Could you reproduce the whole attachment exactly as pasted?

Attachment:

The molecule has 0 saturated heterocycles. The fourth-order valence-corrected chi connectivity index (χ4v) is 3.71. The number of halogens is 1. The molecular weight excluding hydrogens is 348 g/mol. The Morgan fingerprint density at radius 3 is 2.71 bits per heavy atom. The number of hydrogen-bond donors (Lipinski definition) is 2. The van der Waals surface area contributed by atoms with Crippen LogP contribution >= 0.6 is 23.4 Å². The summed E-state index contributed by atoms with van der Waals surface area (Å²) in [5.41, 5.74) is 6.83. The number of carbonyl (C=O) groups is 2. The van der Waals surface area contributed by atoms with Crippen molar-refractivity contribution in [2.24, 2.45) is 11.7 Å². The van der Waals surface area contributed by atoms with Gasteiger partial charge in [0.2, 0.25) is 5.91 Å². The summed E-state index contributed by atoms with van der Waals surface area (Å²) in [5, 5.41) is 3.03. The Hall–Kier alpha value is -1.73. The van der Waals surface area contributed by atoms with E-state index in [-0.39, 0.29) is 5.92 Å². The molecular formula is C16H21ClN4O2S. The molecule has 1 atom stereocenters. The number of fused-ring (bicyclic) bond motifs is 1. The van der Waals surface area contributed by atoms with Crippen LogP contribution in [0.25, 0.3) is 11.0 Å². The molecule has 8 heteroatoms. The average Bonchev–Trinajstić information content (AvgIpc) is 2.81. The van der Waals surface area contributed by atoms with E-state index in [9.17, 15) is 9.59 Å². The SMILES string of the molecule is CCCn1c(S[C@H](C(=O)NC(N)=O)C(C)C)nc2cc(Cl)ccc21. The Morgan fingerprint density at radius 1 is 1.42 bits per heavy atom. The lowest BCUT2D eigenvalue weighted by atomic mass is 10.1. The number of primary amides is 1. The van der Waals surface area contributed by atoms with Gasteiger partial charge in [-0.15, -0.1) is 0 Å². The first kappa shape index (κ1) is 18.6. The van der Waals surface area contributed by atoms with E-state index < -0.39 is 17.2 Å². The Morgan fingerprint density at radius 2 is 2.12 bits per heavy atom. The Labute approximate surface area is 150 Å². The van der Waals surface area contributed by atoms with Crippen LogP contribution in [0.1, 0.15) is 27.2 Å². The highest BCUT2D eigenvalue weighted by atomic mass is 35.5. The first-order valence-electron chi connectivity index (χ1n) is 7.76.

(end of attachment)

The molecule has 0 saturated heterocycles. The fourth-order valence-corrected chi connectivity index (χ4v) is 3.71. The number of halogens is 1. The molecular weight excluding hydrogens is 348 g/mol. The Morgan fingerprint density at radius 3 is 2.71 bits per heavy atom. The number of hydrogen-bond donors (Lipinski definition) is 2. The van der Waals surface area contributed by atoms with Crippen LogP contribution >= 0.6 is 23.4 Å². The summed E-state index contributed by atoms with van der Waals surface area (Å²) in [5.41, 5.74) is 6.83. The number of carbonyl (C=O) groups is 2. The van der Waals surface area contributed by atoms with Crippen molar-refractivity contribution in [2.24, 2.45) is 11.7 Å². The van der Waals surface area contributed by atoms with Gasteiger partial charge in [0.2, 0.25) is 5.91 Å². The summed E-state index contributed by atoms with van der Waals surface area (Å²) in [5, 5.41) is 3.03. The Hall–Kier alpha value is -1.73. The van der Waals surface area contributed by atoms with E-state index in [-0.39, 0.29) is 5.92 Å². The molecular formula is C16H21ClN4O2S. The molecule has 1 atom stereocenters. The number of fused-ring (bicyclic) bond motifs is 1. The van der Waals surface area contributed by atoms with Crippen LogP contribution in [0.25, 0.3) is 11.0 Å². The molecule has 8 heteroatoms. The average Bonchev–Trinajstić information content (AvgIpc) is 2.81. The van der Waals surface area contributed by atoms with E-state index in [9.17, 15) is 9.59 Å². The SMILES string of the molecule is CCCn1c(S[C@H](C(=O)NC(N)=O)C(C)C)nc2cc(Cl)ccc21. The Morgan fingerprint density at radius 1 is 1.42 bits per heavy atom. The lowest BCUT2D eigenvalue weighted by atomic mass is 10.1. The number of primary amides is 1. The van der Waals surface area contributed by atoms with Gasteiger partial charge in [-0.15, -0.1) is 0 Å². The first kappa shape index (κ1) is 18.6. The van der Waals surface area contributed by atoms with E-state index < -0.39 is 17.2 Å². The Morgan fingerprint density at radius 2 is 2.12 bits per heavy atom. The Labute approximate surface area is 150 Å². The van der Waals surface area contributed by atoms with Crippen LogP contribution in [0.1, 0.15) is 27.2 Å². The highest BCUT2D eigenvalue weighted by atomic mass is 35.5. The first-order valence-electron chi connectivity index (χ1n) is 7.76.